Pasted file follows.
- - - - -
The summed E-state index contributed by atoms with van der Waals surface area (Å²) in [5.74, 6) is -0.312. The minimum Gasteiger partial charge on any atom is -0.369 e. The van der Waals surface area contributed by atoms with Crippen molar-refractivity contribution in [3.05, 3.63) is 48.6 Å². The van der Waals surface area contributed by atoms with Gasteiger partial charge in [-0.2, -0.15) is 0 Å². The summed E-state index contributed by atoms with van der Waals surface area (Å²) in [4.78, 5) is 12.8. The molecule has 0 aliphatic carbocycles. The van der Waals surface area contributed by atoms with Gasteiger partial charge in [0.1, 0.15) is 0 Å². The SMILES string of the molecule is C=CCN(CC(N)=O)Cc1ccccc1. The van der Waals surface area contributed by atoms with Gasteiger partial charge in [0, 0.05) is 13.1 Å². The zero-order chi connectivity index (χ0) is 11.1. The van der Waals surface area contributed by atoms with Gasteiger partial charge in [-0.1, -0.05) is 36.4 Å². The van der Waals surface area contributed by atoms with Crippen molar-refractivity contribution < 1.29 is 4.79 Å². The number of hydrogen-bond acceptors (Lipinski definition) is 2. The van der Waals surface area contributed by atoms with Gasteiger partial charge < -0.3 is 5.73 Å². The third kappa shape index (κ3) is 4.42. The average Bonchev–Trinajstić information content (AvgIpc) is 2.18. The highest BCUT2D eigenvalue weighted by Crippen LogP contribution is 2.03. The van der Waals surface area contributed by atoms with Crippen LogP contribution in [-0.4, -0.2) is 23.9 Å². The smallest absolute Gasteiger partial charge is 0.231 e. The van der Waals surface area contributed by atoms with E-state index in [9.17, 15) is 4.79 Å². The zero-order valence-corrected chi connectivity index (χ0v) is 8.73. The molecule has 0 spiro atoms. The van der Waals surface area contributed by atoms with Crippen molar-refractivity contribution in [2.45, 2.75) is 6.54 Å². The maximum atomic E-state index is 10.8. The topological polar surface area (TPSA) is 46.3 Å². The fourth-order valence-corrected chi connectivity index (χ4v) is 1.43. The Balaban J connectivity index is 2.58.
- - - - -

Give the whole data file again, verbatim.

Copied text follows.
The summed E-state index contributed by atoms with van der Waals surface area (Å²) in [5.74, 6) is -0.312. The minimum Gasteiger partial charge on any atom is -0.369 e. The van der Waals surface area contributed by atoms with Crippen molar-refractivity contribution in [3.05, 3.63) is 48.6 Å². The van der Waals surface area contributed by atoms with Gasteiger partial charge in [-0.2, -0.15) is 0 Å². The summed E-state index contributed by atoms with van der Waals surface area (Å²) in [4.78, 5) is 12.8. The molecule has 0 aliphatic carbocycles. The van der Waals surface area contributed by atoms with Gasteiger partial charge in [0.1, 0.15) is 0 Å². The SMILES string of the molecule is C=CCN(CC(N)=O)Cc1ccccc1. The van der Waals surface area contributed by atoms with Gasteiger partial charge in [0, 0.05) is 13.1 Å². The zero-order chi connectivity index (χ0) is 11.1. The van der Waals surface area contributed by atoms with Gasteiger partial charge in [-0.1, -0.05) is 36.4 Å². The van der Waals surface area contributed by atoms with Crippen molar-refractivity contribution < 1.29 is 4.79 Å². The number of hydrogen-bond acceptors (Lipinski definition) is 2. The van der Waals surface area contributed by atoms with Gasteiger partial charge < -0.3 is 5.73 Å². The third kappa shape index (κ3) is 4.42. The average Bonchev–Trinajstić information content (AvgIpc) is 2.18. The highest BCUT2D eigenvalue weighted by Crippen LogP contribution is 2.03. The van der Waals surface area contributed by atoms with Crippen LogP contribution in [-0.4, -0.2) is 23.9 Å². The smallest absolute Gasteiger partial charge is 0.231 e. The van der Waals surface area contributed by atoms with E-state index in [9.17, 15) is 4.79 Å². The zero-order valence-corrected chi connectivity index (χ0v) is 8.73. The molecule has 0 spiro atoms. The van der Waals surface area contributed by atoms with Crippen molar-refractivity contribution in [2.45, 2.75) is 6.54 Å². The maximum atomic E-state index is 10.8. The topological polar surface area (TPSA) is 46.3 Å². The fourth-order valence-corrected chi connectivity index (χ4v) is 1.43. The Balaban J connectivity index is 2.58.